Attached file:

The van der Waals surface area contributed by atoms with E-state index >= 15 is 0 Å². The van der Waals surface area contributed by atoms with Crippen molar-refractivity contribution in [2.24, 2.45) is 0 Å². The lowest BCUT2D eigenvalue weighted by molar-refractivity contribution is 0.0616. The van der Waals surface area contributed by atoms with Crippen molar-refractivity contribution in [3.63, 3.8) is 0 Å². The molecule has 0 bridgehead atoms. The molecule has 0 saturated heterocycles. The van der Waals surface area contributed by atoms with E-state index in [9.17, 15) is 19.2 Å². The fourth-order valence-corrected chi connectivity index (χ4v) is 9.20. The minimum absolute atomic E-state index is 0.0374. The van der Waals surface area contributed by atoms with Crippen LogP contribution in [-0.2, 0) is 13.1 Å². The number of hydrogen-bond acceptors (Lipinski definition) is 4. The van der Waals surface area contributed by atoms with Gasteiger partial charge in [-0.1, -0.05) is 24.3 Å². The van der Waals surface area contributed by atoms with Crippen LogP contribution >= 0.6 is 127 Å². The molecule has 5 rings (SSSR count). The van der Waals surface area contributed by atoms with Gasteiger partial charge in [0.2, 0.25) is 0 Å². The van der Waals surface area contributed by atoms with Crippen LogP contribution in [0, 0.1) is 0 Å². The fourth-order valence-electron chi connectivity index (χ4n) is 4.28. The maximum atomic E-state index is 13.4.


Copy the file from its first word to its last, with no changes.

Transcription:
The van der Waals surface area contributed by atoms with E-state index >= 15 is 0 Å². The van der Waals surface area contributed by atoms with Crippen molar-refractivity contribution in [2.24, 2.45) is 0 Å². The lowest BCUT2D eigenvalue weighted by molar-refractivity contribution is 0.0616. The van der Waals surface area contributed by atoms with Crippen molar-refractivity contribution in [3.63, 3.8) is 0 Å². The molecule has 0 bridgehead atoms. The molecule has 0 saturated heterocycles. The van der Waals surface area contributed by atoms with E-state index in [9.17, 15) is 19.2 Å². The fourth-order valence-corrected chi connectivity index (χ4v) is 9.20. The minimum absolute atomic E-state index is 0.0374. The van der Waals surface area contributed by atoms with Crippen LogP contribution in [-0.2, 0) is 13.1 Å². The number of hydrogen-bond acceptors (Lipinski definition) is 4. The van der Waals surface area contributed by atoms with Gasteiger partial charge in [-0.1, -0.05) is 24.3 Å². The van der Waals surface area contributed by atoms with Crippen LogP contribution >= 0.6 is 127 Å². The molecule has 5 rings (SSSR count). The van der Waals surface area contributed by atoms with Gasteiger partial charge in [0.2, 0.25) is 0 Å². The van der Waals surface area contributed by atoms with Crippen LogP contribution in [0, 0.1) is 0 Å². The fourth-order valence-electron chi connectivity index (χ4n) is 4.28. The maximum atomic E-state index is 13.4.